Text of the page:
Not about the WORLD CHAMPION NEW ENGLAND PATRIOTS!!!11!!!!1!!
Not about the Red Sox. . . .
Not about Sorry to Make You Cry . . . but . . . SOON.
I tell Abdul why I'm here and he says, "My brother -- the anti-Tebow," with a comic eye roll.
Arian Foster, 28, has spent his entire public football career -- in college at Tennessee, in the NFL with the Texans -- in the Bible Belt. Playing in the sport that most closely aligns itself with religion, in which God and country are both industry and packaging, in which the pregame flyover blends with the postgame prayer, Foster does not believe in God.
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Moved by the testimonials of celebrity atheists like comedian Bill Maher and magicians Penn and Teller, Foster has joined a national campaign by the nonprofit group Openly Secular, which plans to use his story to increase awareness and acceptance of nonbelievers, especially in sports.
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"I get the devil-worship thing a lot. They'll ask me, 'You worship the devil?'" he says. "'No, bro, I don't believe there's a God, why would I believe there's a devil?' Notice they do not capitalize "devil" but capitalize the preceding indefinite noun. There's a lot of ignorance about nonbelief. I don't mean a negative connotation of ignorance. I just mean a lack of understanding, a lack of knowledge, lack of exposure to people like me."
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Former NFL punter Chris Kluwe, who describes himself as "cheerfully agnostic," says, "It's an implied social construct that of course you're going to say the Lord's Prayer before the game with your team -- why wouldn't you? And of course there's going to be a military flyover -- why wouldn't there be? These aren't requirements, but they're assumed requirements. Religion plays a big role in the NFL, but I think it's a structural role. It's like white-male privilege; it's hard to see the role it plays if your entire life has been lived within that structure. If you're a religious guy in the NFL, you don't see the problem. You're the one in it. You have chapel or Mass on Sunday before the game. You have Bible study during the week. It's built into the structure."
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But if God is helping you win, Foster wonders, isn't he by definition ensuring that the other guy loses? As is the case with Foster's street, the water must choose a side. "If there is a God and he's But they do not capitalize the masculine pronoun. . . . watching football, there are so many other things he could be doing," he says. "There are hungry children and diseases and famine and so much important stuff going on in the world, and he's really blessed your team? It's just weird to me." But it is not weird to recognize the Power behind Pete Carroll's decision to throw the ball. Wait . . . maybe that would be more the realm of השטן or even שטן! [Get on with it!--Ed.] Right! Sorry! Go Pats!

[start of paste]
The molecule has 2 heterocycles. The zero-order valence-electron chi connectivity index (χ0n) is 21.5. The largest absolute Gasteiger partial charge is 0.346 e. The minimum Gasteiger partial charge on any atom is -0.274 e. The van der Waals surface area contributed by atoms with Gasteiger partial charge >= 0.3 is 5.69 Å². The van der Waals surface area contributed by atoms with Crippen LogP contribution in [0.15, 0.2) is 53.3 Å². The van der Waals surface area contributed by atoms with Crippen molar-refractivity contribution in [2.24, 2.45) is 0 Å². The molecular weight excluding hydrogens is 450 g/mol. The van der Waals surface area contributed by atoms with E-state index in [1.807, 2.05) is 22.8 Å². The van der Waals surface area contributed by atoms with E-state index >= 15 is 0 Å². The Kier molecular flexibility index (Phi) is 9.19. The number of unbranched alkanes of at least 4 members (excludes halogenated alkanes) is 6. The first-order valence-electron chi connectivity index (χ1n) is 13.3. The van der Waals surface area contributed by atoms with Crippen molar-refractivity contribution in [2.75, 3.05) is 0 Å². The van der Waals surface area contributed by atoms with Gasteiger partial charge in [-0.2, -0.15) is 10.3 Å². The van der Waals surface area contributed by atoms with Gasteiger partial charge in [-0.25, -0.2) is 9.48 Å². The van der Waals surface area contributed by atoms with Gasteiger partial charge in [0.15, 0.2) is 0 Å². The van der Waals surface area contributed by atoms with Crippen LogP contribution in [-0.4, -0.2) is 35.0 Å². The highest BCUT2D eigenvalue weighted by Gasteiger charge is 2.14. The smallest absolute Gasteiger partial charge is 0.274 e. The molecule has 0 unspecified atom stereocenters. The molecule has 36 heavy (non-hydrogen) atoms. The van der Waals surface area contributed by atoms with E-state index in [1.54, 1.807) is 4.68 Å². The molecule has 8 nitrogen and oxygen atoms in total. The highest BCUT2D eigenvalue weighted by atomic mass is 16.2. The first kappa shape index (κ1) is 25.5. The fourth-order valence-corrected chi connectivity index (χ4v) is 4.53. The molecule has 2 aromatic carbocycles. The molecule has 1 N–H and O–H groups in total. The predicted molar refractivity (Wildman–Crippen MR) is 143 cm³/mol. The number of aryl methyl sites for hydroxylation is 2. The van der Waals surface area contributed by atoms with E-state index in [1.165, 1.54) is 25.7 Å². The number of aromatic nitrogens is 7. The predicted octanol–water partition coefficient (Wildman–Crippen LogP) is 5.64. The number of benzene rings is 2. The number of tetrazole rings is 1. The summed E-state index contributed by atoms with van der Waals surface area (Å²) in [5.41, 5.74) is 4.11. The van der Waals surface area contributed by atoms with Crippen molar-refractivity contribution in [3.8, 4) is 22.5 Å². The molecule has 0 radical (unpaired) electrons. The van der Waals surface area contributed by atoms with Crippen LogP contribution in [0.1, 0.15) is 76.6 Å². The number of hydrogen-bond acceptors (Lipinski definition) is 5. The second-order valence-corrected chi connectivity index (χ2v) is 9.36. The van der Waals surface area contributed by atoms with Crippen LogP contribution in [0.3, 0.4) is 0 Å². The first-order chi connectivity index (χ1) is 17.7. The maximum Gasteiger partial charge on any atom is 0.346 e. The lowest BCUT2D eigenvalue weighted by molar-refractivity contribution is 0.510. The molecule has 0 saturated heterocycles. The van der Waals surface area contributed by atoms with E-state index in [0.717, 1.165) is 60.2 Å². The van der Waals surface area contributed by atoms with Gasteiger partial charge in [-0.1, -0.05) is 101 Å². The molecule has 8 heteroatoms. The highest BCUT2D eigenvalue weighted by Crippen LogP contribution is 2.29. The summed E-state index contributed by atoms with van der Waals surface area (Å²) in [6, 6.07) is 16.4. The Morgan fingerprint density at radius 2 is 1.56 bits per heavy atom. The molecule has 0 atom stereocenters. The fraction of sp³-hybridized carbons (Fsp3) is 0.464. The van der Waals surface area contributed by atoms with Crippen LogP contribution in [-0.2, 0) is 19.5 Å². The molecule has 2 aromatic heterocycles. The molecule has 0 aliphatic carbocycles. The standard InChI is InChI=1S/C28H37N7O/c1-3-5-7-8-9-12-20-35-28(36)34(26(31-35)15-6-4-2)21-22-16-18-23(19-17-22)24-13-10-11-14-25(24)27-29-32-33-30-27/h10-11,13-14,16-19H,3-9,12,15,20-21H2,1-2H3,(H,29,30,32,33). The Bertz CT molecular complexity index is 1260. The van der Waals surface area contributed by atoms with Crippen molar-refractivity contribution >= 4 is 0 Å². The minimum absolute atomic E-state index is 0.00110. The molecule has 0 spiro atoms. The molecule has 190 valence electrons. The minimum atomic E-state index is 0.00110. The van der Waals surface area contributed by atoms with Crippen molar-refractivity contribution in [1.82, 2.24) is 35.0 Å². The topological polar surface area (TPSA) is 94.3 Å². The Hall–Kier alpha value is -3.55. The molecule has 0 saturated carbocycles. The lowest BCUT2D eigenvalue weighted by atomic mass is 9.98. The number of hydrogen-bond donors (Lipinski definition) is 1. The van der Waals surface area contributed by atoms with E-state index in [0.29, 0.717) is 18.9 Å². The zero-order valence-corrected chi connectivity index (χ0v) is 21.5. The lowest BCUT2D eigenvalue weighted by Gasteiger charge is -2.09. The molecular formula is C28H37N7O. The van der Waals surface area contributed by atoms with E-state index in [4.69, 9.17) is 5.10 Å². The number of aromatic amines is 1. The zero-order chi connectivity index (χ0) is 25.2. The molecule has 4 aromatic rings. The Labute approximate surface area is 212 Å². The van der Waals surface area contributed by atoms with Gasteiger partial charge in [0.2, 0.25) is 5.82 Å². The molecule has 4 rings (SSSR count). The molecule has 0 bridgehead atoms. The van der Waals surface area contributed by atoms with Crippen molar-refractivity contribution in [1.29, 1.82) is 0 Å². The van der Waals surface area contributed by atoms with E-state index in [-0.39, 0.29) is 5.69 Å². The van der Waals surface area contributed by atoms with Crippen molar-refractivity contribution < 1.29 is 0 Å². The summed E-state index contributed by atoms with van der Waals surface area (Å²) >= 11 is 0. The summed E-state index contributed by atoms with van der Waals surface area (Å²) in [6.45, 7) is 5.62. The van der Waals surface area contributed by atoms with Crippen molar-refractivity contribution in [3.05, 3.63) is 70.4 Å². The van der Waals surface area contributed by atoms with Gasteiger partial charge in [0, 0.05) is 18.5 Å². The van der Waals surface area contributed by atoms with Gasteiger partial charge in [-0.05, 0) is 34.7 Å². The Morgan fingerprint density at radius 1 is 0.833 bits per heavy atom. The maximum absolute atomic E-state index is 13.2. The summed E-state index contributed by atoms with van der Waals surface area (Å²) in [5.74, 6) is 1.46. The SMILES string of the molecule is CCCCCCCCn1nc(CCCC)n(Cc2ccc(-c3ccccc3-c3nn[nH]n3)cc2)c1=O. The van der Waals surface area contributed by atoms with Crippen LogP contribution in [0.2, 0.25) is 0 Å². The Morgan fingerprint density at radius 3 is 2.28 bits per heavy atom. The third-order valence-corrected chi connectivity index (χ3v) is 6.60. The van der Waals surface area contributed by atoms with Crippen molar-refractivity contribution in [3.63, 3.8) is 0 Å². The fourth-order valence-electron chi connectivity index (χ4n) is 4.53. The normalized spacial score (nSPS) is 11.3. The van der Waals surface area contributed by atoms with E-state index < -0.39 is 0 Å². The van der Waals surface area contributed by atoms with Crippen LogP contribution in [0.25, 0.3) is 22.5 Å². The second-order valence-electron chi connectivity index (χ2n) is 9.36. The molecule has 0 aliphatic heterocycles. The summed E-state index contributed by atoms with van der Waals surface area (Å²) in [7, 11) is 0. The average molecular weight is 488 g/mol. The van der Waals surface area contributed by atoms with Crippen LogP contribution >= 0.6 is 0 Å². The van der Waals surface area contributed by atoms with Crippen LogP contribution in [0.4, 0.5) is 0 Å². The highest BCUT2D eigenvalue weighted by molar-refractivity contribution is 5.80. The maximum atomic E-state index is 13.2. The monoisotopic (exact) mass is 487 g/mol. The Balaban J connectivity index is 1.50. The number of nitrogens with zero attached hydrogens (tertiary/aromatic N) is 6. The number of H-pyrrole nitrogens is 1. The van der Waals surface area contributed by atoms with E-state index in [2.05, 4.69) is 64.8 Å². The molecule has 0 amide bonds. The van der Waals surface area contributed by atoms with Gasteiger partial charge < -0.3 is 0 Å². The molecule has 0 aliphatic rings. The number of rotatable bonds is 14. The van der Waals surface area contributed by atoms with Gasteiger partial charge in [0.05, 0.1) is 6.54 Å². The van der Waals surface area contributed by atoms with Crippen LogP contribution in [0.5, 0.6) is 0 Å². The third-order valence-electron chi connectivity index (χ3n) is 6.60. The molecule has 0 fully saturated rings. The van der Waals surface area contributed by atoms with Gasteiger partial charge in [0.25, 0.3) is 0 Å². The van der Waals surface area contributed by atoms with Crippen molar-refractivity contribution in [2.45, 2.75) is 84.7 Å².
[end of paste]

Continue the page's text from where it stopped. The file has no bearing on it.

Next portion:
Coaches, led by head coach Phil Fulmer, scheduled trips to Sunday church services as team-building exercises. Foster asked to be excused. He was denied. (The school confirmed that these team-building exercises to churches took place.) Word spread: Foster was arrogant, selfish, difficult to coach. "They just thought I was being a rebel and didn't want to participate in the team activities," Foster says.
"I was like, 'No, that's not it. Church doesn't do anything for me. I'm not a Christian.' I said, 'We can do other team-bonding activities and I'll gladly go, but this doesn't do anything for me.' Take a zero for the day!
And this is awesome:
"So I went, probably five times. I don't want to bring race into it, but we never went to any predominantly black churches. We went to a lot of those upper-middle-class white churches, which I always found interesting because the majority of the team was black, so I thought the majority of the team would relate to a black church. I would rather go to a black church, honestly, because the music is better to me. If the majority of your team is black, why wouldn't they try to make them as comfortable as possible? But I guess when you're dealing with religion, color shouldn't matter."
--J. SOOOON! D.